Based on the theory that everything has been done by someone at least once before, it makes sense to learn by example. When you are tasked with doing something as important as building a market research plan which will inform both the product development and commercial strategies, you cannot afford to get it wrong.
Revenues, market leadership and potentially the future of the company are all at stake. By using these co-creation examples to build your market research plan, you can leverage what others have done before.
“Learn from the mistakes of others. You can’t live long enough to make them all yourself.” ~Eleanor Roosevelt
3 categories of co-creation
We have defined co-creation as an effort, at any stage of the product development process from conception through ideation and commercialization. It is not limited to participation by end-users and customers but expanded to include members of the supply chain to market researchers and others. Everyone works collectively and collaboratively to define and redefine how products are produced, marketed and sold. Co-creation is an essential component of every market research plan. Most co-creation objectives can be classiﬁed into one of three categories:
- Generation – when the company’s objective is ideation, product concepts, suggestions and designs are solicited from customers and/or stakeholders. Open-ended appeals or contests which often culminate with “pride not prize” victories are routinely held by companies, particularly in the CPG (Consumer Packaged Goods) industry. Frito-Lay® skyrocketed to fame as a poster child for co-creation with its Doritos™ “Crash the Superbowl” amateur commercials and Lay’s™ “Do-us-a-Flavor” name that chip contests. Whichever insights or ideas are captured are then subsequently used in the design and development of new or improved products and services.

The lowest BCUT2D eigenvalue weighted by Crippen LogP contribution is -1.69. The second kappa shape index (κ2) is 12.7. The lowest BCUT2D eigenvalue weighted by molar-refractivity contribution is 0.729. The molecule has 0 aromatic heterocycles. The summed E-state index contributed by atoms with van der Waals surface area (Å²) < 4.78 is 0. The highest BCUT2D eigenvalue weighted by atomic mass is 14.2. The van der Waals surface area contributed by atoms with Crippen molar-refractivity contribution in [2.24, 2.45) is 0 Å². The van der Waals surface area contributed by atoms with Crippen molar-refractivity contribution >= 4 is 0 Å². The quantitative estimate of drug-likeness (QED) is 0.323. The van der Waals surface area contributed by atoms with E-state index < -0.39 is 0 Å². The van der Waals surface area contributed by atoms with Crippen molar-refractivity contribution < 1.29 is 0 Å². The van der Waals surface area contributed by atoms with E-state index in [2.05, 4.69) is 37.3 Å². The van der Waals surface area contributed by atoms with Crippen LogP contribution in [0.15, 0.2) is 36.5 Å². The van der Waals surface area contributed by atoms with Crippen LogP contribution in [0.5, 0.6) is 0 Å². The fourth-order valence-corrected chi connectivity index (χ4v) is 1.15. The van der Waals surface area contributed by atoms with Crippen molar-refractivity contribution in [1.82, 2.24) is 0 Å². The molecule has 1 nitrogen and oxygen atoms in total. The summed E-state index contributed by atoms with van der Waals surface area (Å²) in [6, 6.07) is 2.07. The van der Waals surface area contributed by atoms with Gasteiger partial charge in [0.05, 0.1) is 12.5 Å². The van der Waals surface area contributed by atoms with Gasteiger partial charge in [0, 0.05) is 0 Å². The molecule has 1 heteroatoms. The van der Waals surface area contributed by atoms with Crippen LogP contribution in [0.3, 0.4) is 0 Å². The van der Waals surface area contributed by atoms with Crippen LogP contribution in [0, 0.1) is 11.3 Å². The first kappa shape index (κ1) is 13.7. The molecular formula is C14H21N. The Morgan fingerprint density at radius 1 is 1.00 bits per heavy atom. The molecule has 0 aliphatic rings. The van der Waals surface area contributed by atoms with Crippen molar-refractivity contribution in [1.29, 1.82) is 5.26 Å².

- Reﬁnement – as suggested by the name of this co-creation category, domain experts are generally called in at this stage to explore the “how” and idea can be converted from one has been defined as a concept but has not yet been made a reality. Here, collaborators work with company representatives to reﬁne one or more features of a target product or service. The objective is often to help improve its physical performance, as well as its appearance, towards the goal of creating a better customer experience. Oxo Good Grips®, the brand behind accessible kitchen gadgets, refines its utensils with packaging experts who specialize in meeting the needs of people with arthritis and disabilities.
- Creation – in the next step of the co-creation product development process, ideas are transformed into tangible objects that people can see, hold and interact with. Prototypes may be crude examples constructed with craft materials like cardboard and pipe cleaners or they may be elaborate working prototypes that can be systematically evaluated on how they perform. External collaborators work alongside the company’s professionals and staff to co-create these prototypes. Having a product that a customer can interact with affords the product developers and marketers with insights on how it should be improved to drive an enhanced customer experience. In almost all cases, the prototype needs additional reﬁnement and improvement before it is ready for commercialization.
New examples of co-creation